Chris Knipp Writing: Movies, Politics, Art

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PostPosted: Tue Dec 19, 2017 3:51 pm 
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Bill Pullman shines in a new Western

Here is a young director still loyal to the Western genre Hollywood has abandoned. The effort pays off and reminds us what a rich field has been allowed to lie fallow. His first Western feature was Dead Man's Burden (2013). In this second one, also shot on classic Kodak 35mm film, a sidekick instead of a hero takes center stage, and there's an anti-capitalist angle. But despite the revisionist approach, Moshé totally avoids winking pastiches or Tarantino-esque flourishes and plays it straight. And this works fine as far as Lefty Brown is concerned as he's played, also straight, but as a kind of loser forced to be heroic, by the great Bill Pullman. He's 63, and so is Lefty. Pullman and his character, who's never been seen at center stage of a Western, are astonishing.

When Lefty's long time boss Eddie - Edward Johnson (Peter Fonda) - a rancher and gunman, is about to go to Washington with his wife (Kathy Baker) to be a U.S. Senator, a rustler shoots and kills Eddie. His wife was debating whether Lefty was qualified to run the ranch as Eddie wanted, but that question is put on hold because Lefty goes off to fine the killer, a blond young man with long hair, who he cited, and bring him to justice.

Other key players in the action are the governor, Jimmy Bierce (Jim Caviezel), a friend of Eddie's who plans to do the memorial, and a marshall,Tom Harrah (Tommy Flanagan), another old pal who links up with Lefty to find the killer, till his old habit of drink takes charge again.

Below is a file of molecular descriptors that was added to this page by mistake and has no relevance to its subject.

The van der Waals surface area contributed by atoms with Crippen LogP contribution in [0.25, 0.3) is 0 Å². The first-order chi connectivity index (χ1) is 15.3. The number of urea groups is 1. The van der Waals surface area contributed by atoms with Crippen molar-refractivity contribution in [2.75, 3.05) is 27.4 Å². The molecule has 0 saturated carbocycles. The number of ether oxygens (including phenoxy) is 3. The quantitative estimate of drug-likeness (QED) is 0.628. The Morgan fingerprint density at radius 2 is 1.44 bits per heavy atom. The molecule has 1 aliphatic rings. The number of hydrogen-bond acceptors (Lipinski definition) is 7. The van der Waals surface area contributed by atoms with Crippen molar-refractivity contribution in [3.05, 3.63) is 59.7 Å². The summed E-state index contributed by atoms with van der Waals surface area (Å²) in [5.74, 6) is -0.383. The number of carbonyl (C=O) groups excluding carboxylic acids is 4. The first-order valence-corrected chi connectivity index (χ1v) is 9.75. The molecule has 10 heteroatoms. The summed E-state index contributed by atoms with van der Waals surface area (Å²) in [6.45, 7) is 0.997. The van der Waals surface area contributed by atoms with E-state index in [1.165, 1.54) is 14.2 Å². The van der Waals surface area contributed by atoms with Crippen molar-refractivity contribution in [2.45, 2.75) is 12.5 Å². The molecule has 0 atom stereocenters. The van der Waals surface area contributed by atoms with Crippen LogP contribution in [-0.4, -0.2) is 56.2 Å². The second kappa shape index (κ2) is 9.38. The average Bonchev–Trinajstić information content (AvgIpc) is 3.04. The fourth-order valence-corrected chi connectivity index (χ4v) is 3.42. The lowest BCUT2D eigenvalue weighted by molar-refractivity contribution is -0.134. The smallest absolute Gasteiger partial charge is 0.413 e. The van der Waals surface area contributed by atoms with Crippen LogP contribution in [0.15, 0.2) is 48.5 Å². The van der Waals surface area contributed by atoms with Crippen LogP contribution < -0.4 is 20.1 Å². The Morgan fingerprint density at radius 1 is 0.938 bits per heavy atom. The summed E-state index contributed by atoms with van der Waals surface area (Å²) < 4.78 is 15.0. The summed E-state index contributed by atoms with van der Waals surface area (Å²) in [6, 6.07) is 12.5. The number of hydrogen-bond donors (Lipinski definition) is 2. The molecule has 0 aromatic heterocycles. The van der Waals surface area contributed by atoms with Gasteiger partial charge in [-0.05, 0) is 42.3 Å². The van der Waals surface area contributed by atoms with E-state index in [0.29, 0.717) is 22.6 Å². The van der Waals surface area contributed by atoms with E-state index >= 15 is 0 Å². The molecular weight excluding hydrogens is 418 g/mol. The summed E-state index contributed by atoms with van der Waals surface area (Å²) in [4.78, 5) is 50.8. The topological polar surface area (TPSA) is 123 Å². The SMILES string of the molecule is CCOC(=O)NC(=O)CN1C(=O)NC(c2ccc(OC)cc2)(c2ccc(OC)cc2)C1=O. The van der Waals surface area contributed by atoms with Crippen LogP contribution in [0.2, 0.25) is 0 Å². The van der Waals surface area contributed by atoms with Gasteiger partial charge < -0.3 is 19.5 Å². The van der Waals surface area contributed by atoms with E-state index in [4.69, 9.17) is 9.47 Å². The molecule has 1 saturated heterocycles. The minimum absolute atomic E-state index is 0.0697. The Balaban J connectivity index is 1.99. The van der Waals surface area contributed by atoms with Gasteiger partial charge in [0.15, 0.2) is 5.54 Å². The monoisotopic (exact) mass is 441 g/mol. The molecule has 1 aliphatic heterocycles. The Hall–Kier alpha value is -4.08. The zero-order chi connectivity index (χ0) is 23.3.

Along the way Lefty is adopted by a rakish and adventurous boy called Jeremiah (Diego Josef), who aspires to Wild Bill status and carries around printed stories about badmen and gunmen. It turns out that Eddie is one of them, and one of Jeremiah's heros. Lefty, who has a slight limp, moves like a man who's been on a horse too long, assures Jeremiah that he is not one of the heroes in the stories. Jeremiah attempts to act bravely, but has bad luck, and Lefty saves Jeremiah, the main subplot. This action helps reinforce Lefty's essential goodness. He may be inept or for forty years with Eddie may not have shown Eddie's now widow much initiative, but, he is as fearless as he can be when it counts, and he is incapable of doing wrong.

Not so Tom Harrah, who can let the bottle sidetrack his plans, even less so the venial Jimmy Bierce, who is a snake and an agent of commercial exploitation with no care for the general run of his constituents.

All this is fine, and Moshé captures the beauty of the West through the eye of his cinematographer David McFarland so we feel the land with a texture that is at once traditional for the genre and fresh. Where things go wrong, alas is in the way, after Lefty has caught Eddie's killer, the movie doesn't quite know what to do.

A more succinct screenplay, that with so few extended gunfights might have been closer to 90 minutes than its actual 111, would have heightened the issue of the plot and the corruption behind Eddie's death and faced the three main men off against each other more dramatically - and more quickly.

There are several times when a hangman's noose goes over a main character's head, and the second time, he doesn't get off. Jeremiah comes close to expiring but is saved, not before the eager and jaunty young actor Diego Joseph lets out a series of very enthusiastic and convincing screams. Bill Pullman continually surprises and gives pleasure with his character's self-awareness. If this is'n't a masterpiece of the genre it still gives a fair degree of unexpected satisfaction in a world so lacking in cowboys, badmen, six shooters, and shotguns - the weapons of his opponents, Lefty always identifies by brand. But tighter and more forceful writing is needed.

The Ballad of Lefty Brown, 111 mins., debuted at SxSW where it won the audience award; a dozen other festivals, including Zurich and Chicago, with further nominations and awards. Metacritic rating: 61%. Limited release 15 Dec. 2017. Watched at Village East 19 Dec.


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